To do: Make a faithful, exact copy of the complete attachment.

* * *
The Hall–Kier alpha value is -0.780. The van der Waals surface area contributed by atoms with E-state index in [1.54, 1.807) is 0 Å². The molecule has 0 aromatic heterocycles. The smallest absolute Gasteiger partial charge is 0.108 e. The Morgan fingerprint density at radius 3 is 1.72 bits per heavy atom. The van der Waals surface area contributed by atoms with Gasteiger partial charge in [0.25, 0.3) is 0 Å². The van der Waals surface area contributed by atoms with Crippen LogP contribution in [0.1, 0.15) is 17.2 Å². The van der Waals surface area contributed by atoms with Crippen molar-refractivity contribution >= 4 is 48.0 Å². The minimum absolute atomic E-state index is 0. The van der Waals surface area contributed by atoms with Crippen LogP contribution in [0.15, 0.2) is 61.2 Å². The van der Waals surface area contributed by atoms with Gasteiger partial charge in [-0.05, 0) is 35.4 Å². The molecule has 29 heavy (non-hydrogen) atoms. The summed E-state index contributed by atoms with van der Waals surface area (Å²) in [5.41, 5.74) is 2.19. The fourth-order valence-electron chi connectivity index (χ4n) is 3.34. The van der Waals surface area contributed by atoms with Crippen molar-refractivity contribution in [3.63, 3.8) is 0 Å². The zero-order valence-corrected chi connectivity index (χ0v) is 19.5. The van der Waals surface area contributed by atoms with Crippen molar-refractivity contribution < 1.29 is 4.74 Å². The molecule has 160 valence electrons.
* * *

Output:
The Hall–Kier alpha value is -0.780. The van der Waals surface area contributed by atoms with E-state index in [1.54, 1.807) is 0 Å². The molecule has 0 aromatic heterocycles. The smallest absolute Gasteiger partial charge is 0.108 e. The Morgan fingerprint density at radius 3 is 1.72 bits per heavy atom. The van der Waals surface area contributed by atoms with Gasteiger partial charge in [0.25, 0.3) is 0 Å². The van der Waals surface area contributed by atoms with Crippen LogP contribution in [0.1, 0.15) is 17.2 Å². The van der Waals surface area contributed by atoms with Crippen molar-refractivity contribution >= 4 is 48.0 Å². The minimum absolute atomic E-state index is 0. The van der Waals surface area contributed by atoms with Crippen LogP contribution in [0.15, 0.2) is 61.2 Å². The van der Waals surface area contributed by atoms with Gasteiger partial charge in [-0.05, 0) is 35.4 Å². The molecule has 29 heavy (non-hydrogen) atoms. The summed E-state index contributed by atoms with van der Waals surface area (Å²) in [5.41, 5.74) is 2.19. The fourth-order valence-electron chi connectivity index (χ4n) is 3.34. The van der Waals surface area contributed by atoms with Crippen molar-refractivity contribution in [3.63, 3.8) is 0 Å². The zero-order valence-corrected chi connectivity index (χ0v) is 19.5. The van der Waals surface area contributed by atoms with Crippen molar-refractivity contribution < 1.29 is 4.74 Å². The molecule has 160 valence electrons.